Communication during a hacker attack
You cannot trust your office PC during a major incident. You can neither trust your usual communication and collaboration tools. If an attacker can authenticate on any domain-joined device with any domain user, the game is over.
Client-side encryption makes it difficult for attackers to exfiltrate massive amounts of data from central points. If all emails are end-to-end encrypted (e.g. using S/MIME or PGP done on office PC), an attacker cannot export them (in plain text) from the mail server. Even if communication and collaboration tools are set up well and with great encryption, you cannot trust your office PC during a major incident. This is what companies could be prepared for.
Security teams and certain other teams (like top management) should not use their traditional toolset that is integrated into the corporate network during major incidents. Attackers could even steal encrypted files, chats, and emails when their devices are online. Threat hunting must not be done on potentially compromised (assume breach!) systems.
A toolset not integrated into the on-premise Active Directory (AD) could be prepared for certain employees. This might include a pool of notebooks, phones and SIM cards, conferencing tools, file shares, and an alternative email system.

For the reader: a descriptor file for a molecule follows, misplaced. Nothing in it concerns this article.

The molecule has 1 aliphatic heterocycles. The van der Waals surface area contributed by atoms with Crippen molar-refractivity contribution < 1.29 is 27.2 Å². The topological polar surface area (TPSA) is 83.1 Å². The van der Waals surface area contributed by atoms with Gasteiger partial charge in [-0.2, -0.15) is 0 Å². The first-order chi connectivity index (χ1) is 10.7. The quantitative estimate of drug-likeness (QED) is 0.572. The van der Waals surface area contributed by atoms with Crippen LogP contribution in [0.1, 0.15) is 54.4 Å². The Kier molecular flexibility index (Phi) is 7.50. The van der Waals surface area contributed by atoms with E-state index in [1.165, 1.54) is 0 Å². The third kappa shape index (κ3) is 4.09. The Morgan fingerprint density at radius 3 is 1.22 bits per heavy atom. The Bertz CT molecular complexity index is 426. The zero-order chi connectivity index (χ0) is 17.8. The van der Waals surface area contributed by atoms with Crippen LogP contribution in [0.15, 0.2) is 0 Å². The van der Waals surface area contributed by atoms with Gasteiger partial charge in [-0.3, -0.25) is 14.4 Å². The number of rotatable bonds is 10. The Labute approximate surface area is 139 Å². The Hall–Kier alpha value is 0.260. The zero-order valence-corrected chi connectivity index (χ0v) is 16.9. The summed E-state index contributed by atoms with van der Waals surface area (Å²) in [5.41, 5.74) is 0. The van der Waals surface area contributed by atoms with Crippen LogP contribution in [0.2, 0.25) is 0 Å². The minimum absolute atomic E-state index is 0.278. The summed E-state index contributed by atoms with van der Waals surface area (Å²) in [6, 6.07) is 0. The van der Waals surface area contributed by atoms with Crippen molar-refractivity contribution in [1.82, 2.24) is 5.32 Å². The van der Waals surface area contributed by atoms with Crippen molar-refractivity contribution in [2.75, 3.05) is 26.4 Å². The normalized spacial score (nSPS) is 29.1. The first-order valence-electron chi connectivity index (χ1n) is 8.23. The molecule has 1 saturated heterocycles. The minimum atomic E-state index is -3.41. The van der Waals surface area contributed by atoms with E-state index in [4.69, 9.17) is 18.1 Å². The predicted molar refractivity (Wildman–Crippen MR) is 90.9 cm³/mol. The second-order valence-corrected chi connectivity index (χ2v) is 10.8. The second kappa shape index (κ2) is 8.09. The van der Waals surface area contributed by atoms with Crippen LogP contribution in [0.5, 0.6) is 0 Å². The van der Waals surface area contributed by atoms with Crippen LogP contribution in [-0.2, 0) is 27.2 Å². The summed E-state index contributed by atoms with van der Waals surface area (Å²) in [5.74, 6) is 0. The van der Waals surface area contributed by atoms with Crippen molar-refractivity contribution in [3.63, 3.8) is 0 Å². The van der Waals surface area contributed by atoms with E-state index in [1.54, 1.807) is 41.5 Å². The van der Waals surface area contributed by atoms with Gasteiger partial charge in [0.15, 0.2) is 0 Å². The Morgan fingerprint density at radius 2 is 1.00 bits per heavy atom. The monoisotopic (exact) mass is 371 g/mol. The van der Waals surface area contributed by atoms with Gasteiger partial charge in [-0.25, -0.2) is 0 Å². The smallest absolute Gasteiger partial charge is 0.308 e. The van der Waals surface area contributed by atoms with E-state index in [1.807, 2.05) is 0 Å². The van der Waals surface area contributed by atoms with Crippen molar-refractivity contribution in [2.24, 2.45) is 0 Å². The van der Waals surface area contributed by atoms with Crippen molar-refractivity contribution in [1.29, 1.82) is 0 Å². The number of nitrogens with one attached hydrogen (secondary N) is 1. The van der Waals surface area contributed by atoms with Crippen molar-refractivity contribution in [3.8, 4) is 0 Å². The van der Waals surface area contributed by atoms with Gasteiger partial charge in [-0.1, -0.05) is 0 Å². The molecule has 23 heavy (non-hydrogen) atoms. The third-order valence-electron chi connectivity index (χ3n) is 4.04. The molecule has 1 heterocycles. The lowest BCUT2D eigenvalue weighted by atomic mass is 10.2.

Emergency notebooks must not be joined to the corporate network. However, access to the internal network should still be possible (e.g. for analysis). New phones are especially important if the old phones might be compromised via corporate mobile device management. Note that even “secure” messengers like Signal should not be used as always. Attackers might have got access to private keys, e.g. via desktop applications or compromised phones. If new SIM cards and phone numbers are available (maybe even from a different carrier), secure messengers can be freshly installed. Make sure to distribute address books containing the new phone numbers matched to your colleagues’ names.
Client-side encrypted file shares, end-to-end encrypted chats, and a secure and an easy-to-use email solution could also be made available for the case of a major incident. I believe that these tools should be hosted solutions (Software-as-a-Service) for easy setup and prevention of misconfigurations and further security issues. Users should be used to the tools, if possible (e.g. replace Microsoft Teams with Microsoft Teams and different AD tenant).
It is also part of good preparation to involve the purchasing department to be able to swiftly acquire additional software or hardware in case of emergency. However, a basic toolset might already be purchased upfront.
Here are some tools I made good experiences with:
- File shares
- Communication tools
- Email services
Do you have some additional recommendations?